Illustrated by :Julianna Swaney
Imprint:Groundwood Books - Toronto
Form detail:Printed dust jacket
Audience:Juvenile: Age (years) 7 - 10, Grade (CAN) 2 - 5, Grade (US) 2 - 5
Dimensions:7.5in x 5 x 0.55 in | 0.55 lb
Page Count:152 pages
Illustrations:8 black-and-white illustrations
Winner of the International Literacy Association Social Justice Literature Award
An award-winning middle-grade novel about the power of grassroots activism and how kids can make a difference.
Every day, nine-year-old Yasmin borrows a book from Book Uncle, a retired teacher who has set up a free lending library on the street corner. But when the mayor tries to shut down the rickety bookstand, Yasmin has to take her nose out of her book and do something.
What can she do? The local elections are coming up, but she’s just a kid. She can’t even vote!
Still, Yasmin has friends — her best friend, Reeni, and Anil, who even has a blue belt in karate. And she has family and neighbors. What’s more, she has an idea that came right out of the last book she borrowed from Book Uncle.
So Yasmin and her friends get to work. Ideas grow like cracks in the sidewalk, and soon the whole effort is breezing along nicely... Or is it spinning right out of control?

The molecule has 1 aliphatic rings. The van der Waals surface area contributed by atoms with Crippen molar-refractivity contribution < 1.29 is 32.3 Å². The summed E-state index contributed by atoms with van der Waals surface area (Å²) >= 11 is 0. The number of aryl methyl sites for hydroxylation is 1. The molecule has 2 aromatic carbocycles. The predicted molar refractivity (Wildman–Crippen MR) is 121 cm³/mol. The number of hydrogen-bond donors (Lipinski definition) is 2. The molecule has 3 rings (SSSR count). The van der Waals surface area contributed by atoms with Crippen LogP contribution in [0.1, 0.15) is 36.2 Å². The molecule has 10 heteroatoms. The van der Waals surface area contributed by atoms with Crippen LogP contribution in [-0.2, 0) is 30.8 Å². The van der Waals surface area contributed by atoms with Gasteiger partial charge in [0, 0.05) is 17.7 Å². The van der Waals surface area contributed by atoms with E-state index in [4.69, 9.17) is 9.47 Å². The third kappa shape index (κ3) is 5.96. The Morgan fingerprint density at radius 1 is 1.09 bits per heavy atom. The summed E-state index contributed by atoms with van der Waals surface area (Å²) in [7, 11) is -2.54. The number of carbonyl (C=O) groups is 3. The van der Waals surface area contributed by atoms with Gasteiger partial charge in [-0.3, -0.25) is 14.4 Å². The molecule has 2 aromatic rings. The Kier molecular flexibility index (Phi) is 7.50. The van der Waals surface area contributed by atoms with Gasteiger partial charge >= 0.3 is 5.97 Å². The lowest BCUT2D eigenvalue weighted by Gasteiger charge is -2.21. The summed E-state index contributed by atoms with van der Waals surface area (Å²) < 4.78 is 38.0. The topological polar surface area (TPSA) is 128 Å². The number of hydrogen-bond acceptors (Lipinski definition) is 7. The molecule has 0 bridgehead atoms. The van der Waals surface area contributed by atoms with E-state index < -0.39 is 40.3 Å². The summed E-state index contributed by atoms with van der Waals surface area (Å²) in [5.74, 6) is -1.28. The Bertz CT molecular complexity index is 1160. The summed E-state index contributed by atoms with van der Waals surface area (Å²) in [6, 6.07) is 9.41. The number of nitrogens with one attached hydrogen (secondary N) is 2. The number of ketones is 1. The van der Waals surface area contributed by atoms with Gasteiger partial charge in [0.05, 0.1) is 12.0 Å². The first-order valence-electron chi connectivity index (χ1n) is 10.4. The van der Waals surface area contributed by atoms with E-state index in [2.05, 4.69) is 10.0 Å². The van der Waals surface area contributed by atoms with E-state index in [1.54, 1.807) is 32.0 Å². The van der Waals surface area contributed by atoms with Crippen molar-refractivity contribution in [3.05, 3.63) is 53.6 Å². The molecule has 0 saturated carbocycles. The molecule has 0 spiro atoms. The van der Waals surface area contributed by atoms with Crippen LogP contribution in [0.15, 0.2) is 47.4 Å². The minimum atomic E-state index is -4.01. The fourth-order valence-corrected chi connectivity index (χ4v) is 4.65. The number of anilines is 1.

An energetic, funny and quirky story about community activism, friendship, and the love of books.
Correlates to the Common Core State Standards in English Language Arts:
Recount stories, including fables, folktales, and myths from diverse cultures; determine the central message, lesson, or moral and explain how it is conveyed through key details in the text.
Distinguish their own point of view from that of the narrator or those of the characters.
Determine a theme of a story, drama, or poem from details in the text; summarize the text.
UMA KRISHNASWAMI was born in India and now lives in Victoria, British Columbia. Her other publications include Two at the Top, illustrated by Christopher Corr; Book Uncle and Me, winner of the ILA Social Justice Literature Award, illustrated by Julianna Swaney; and The Girl of the Wish Garden, illustrated by Nasrin Khosravi. She has been nominated twice for the prestigious Astrid Lindgren Memorial Award. Uma teaches Writing for Children and Young Adults at Vermont College of Fine Arts.
Yasmin’s campaign should help inspire young readers to believe in their own potential to make a difference and teach the valuable lesson that sometimes it takes several small actions to make big moves. - Kirkus, starred review
This sweet slice-of-life tale … demonstrates that children can be empowered to effect change in their own neighborhoods. This is also a perfect title to shine a light on elections taking place elsewhere. - School Library Journal
[Readers] will surely be charmed by Yasmin’s upbeat personality and determination. - Horn Book